A New York Fire Department boat that was used on Sept. 11, 2001, is now listed in the National Register of Historic Places.
The John D. McKean Fireboat, docked in Stony Point, New York, was used by New York fire officials for more than 56 years. It directly responded to many incidents, most notably the attacks of New York on 9/11 and the Miracle on the Hudson in 2009.
The boat has four direct reversible diesel engines — two for propulsion and two for water pumps. According to the National Park Service, it pumped water from the Hudson River for three straight days after the Sept. 11 attack until debris was removed and firetrucks were able to take over the firefighting operation.
In addition to pumping water on debris, the boat also helped take those evacuating Lower Manhattan to safer ground after the falling towers caused people to jump into the Hudson River.
Officials said the boat was decommissioned in 2010 due to its age and obsolete technology.
Senate Majority Leader Chuck Schumer pushed for the boat's inclusion on the registry.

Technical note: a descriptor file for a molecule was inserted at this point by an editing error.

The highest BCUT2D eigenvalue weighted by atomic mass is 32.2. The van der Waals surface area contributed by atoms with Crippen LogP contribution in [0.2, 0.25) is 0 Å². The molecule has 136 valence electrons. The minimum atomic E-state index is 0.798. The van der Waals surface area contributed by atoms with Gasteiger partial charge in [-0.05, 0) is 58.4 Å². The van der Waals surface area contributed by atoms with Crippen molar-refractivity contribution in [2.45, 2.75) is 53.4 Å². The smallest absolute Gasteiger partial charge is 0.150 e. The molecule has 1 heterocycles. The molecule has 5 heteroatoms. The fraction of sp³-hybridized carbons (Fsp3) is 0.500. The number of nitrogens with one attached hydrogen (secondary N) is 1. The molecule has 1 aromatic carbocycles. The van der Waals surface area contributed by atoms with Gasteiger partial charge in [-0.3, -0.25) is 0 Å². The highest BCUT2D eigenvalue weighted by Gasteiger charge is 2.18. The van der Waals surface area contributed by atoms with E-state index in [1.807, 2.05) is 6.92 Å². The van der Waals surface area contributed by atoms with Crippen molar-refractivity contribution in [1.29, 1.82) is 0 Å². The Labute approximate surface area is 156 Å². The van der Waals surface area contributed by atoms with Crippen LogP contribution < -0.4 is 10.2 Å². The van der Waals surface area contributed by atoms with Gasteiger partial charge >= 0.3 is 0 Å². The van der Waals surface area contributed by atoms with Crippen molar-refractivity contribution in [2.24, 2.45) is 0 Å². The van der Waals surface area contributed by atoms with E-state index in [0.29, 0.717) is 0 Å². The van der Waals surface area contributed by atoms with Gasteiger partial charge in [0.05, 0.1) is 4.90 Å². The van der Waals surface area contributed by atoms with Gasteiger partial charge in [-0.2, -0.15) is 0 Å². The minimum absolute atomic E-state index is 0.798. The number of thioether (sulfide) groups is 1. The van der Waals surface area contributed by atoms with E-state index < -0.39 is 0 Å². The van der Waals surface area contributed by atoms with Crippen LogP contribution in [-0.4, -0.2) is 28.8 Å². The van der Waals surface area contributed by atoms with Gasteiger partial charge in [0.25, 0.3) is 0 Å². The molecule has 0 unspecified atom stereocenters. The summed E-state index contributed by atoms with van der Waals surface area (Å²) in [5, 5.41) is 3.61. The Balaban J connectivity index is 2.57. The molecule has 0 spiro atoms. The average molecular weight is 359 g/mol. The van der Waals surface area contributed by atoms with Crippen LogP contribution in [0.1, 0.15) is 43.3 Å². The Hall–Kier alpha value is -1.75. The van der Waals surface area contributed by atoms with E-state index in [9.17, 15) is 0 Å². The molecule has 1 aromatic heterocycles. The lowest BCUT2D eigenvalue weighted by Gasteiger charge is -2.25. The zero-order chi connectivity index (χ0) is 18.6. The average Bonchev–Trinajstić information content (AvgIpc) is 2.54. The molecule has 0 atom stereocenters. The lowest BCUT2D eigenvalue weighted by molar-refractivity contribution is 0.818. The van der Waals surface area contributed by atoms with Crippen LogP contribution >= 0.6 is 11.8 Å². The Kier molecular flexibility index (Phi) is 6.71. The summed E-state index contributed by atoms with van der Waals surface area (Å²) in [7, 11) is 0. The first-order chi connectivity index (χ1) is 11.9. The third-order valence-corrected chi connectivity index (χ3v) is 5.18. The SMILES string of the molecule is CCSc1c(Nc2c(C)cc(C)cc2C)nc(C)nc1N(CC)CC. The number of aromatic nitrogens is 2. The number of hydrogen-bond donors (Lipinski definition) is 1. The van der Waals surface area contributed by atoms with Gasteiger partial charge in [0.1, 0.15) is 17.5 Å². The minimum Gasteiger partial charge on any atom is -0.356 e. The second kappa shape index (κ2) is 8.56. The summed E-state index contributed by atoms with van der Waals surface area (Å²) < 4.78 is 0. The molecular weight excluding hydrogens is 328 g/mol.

"Today marks an exciting step towards anchoring the John D. McKean fireboat’s place in history — With the retired FDNY fireboat finally securing its well-deserved place on the National Register of Historic Places, this timeless symbol of the bravery and heroism of our first responders in the New York City Fire Department will be preserved for decades to come, honoring the important role the McKean played in our nation's history — including its critical emergency response to the 9/11 attacks, Miracle on the Hudson, and beyond — while celebrating the firefighters who served aboard it,” Schumer said earlier this year.
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